Tuesday is the day of free entry to permanent exhibitions at the NMK.
The cafe and reading room in the Józef Czapski Pavilion are open Tuesday - Friday 10.00 - 18.00, Saturday - Sunday 10.00 - 19.00. Monday - closed.
The museum is closed on Mondays.
On December 15, 2022 (i.e. Thursday) the Branch will be open until 12:30. We apologize for any inconvenience.
Seals and seal matrices are two closely related concepts; the former is a sign (either graphic or in the form of an inscription) representing an individual or institution and indicating individual property, while a seal matrix is the object with which this sign is created and repeated. We commonly call a seal any kind of stamped or embossed sign, regardless of the material it is made of.
From their very beginnings, medals have been close to the hearts of those who receive them – quite literally! They were often meant to be held in the hand, and to be passed from hand to hand (either in official ceremonies or during private events), or sent by post, or even … tossed out into gathered crowds. They were used in a variety of ways also. They were sometimes piously stored in small cases, or ostentatiously worn on the chest, everyday items were decorated with them, or they were interred in graves along with the deceased. They accompanied people during family celebrations such as baptisms, weddings and funerals, but also lent a celebratory touch to official ceremonies. Their purpose was to commemorate events and individuals, thus they were mementos of a personal nature in every sense.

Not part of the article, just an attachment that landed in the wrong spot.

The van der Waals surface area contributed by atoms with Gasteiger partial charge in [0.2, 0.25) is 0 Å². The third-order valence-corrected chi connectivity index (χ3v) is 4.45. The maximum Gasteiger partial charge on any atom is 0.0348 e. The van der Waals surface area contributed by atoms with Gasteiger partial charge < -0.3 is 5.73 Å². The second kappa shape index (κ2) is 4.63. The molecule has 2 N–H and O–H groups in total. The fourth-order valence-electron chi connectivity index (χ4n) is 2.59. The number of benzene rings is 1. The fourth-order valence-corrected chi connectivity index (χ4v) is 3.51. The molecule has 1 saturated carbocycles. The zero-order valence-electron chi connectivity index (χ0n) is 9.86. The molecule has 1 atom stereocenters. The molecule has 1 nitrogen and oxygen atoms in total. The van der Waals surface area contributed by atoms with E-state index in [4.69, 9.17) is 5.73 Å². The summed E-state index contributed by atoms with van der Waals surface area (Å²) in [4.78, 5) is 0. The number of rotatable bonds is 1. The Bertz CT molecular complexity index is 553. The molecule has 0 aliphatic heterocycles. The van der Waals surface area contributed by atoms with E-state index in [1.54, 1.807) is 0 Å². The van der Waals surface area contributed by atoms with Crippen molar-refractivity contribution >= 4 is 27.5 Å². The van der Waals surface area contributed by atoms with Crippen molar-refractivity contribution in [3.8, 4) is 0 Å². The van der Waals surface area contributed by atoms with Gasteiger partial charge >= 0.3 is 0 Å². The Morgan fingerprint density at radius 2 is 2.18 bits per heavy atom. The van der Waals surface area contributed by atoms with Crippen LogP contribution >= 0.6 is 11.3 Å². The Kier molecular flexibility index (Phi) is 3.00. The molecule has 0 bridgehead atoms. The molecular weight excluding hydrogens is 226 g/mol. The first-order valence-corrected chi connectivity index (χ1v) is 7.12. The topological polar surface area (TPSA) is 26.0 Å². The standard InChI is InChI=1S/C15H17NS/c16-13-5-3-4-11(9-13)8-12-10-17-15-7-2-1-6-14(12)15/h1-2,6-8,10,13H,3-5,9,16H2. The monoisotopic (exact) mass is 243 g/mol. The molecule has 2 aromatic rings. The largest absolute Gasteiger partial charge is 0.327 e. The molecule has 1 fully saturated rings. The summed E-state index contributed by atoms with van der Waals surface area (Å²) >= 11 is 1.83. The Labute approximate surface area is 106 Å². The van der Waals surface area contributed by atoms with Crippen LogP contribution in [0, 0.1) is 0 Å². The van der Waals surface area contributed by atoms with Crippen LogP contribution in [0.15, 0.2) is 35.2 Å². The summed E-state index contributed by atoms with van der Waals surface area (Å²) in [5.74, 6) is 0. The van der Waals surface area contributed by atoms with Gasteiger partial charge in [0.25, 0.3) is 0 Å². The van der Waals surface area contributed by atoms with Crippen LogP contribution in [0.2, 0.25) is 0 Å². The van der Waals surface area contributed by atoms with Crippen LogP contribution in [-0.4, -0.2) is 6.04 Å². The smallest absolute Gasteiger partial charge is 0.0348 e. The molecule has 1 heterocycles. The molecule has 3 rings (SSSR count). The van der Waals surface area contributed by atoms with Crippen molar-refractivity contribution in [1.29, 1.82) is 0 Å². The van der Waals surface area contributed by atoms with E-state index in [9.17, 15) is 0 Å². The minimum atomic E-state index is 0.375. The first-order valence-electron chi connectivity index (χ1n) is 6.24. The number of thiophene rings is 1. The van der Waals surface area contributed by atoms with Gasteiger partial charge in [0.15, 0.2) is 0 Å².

The Numismatic Room was established in 1883. The initially modest collection expanded mainly thanks to the generosity of private benefactors such as Henryk Bukowski. The 1903 donation of Emeryk Hutten-Czapski's collection resulted in a radical change in the rank of the Room, which became the repository of the most representative collection of Polish coins, medals and banknotes, featuring a number of unique objects (e.g. Bolesław Chrobry's GNEZDVN CIVITAS denarius or Władysław Łokietek's ducat).
The manuscripts collection was initiated through a donation from the Czapski family in form of Emeryk Hutten-Czapski's library containing over eight thousand items.